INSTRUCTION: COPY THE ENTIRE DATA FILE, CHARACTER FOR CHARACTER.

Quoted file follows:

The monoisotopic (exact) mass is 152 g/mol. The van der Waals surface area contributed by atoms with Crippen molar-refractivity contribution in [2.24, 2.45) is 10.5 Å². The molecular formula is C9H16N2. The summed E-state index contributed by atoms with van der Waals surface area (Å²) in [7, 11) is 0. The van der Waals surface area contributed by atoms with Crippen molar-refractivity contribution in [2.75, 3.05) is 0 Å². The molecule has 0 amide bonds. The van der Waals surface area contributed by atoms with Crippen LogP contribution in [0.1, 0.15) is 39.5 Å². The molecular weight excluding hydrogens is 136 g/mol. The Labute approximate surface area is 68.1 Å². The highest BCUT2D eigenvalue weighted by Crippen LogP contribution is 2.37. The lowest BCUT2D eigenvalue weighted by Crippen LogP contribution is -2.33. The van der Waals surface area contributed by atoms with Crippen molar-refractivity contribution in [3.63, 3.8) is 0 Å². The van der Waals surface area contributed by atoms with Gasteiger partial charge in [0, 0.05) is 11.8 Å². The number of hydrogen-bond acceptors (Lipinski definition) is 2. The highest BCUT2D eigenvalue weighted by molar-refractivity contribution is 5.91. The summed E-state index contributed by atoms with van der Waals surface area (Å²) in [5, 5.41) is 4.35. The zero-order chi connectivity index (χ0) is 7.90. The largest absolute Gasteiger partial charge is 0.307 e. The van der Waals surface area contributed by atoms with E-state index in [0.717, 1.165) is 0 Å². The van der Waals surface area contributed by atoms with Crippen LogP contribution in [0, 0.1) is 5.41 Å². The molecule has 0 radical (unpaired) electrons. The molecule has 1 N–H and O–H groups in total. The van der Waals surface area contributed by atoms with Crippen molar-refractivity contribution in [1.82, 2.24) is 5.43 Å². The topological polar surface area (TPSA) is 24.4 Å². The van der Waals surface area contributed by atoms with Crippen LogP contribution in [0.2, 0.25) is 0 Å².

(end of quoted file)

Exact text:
The monoisotopic (exact) mass is 152 g/mol. The van der Waals surface area contributed by atoms with Crippen molar-refractivity contribution in [2.24, 2.45) is 10.5 Å². The molecular formula is C9H16N2. The summed E-state index contributed by atoms with van der Waals surface area (Å²) in [7, 11) is 0. The van der Waals surface area contributed by atoms with Crippen molar-refractivity contribution in [2.75, 3.05) is 0 Å². The molecule has 0 amide bonds. The van der Waals surface area contributed by atoms with Crippen LogP contribution in [0.1, 0.15) is 39.5 Å². The molecular weight excluding hydrogens is 136 g/mol. The Labute approximate surface area is 68.1 Å². The highest BCUT2D eigenvalue weighted by Crippen LogP contribution is 2.37. The lowest BCUT2D eigenvalue weighted by Crippen LogP contribution is -2.33. The van der Waals surface area contributed by atoms with Crippen molar-refractivity contribution in [3.63, 3.8) is 0 Å². The van der Waals surface area contributed by atoms with Gasteiger partial charge in [0, 0.05) is 11.8 Å². The number of hydrogen-bond acceptors (Lipinski definition) is 2. The highest BCUT2D eigenvalue weighted by molar-refractivity contribution is 5.91. The summed E-state index contributed by atoms with van der Waals surface area (Å²) in [5, 5.41) is 4.35. The zero-order chi connectivity index (χ0) is 7.90. The largest absolute Gasteiger partial charge is 0.307 e. The van der Waals surface area contributed by atoms with E-state index in [0.717, 1.165) is 0 Å². The van der Waals surface area contributed by atoms with Crippen LogP contribution in [0, 0.1) is 5.41 Å². The molecule has 0 radical (unpaired) electrons. The molecule has 1 N–H and O–H groups in total. The van der Waals surface area contributed by atoms with Crippen molar-refractivity contribution in [1.82, 2.24) is 5.43 Å². The topological polar surface area (TPSA) is 24.4 Å². The van der Waals surface area contributed by atoms with Crippen LogP contribution in [0.2, 0.25) is 0 Å².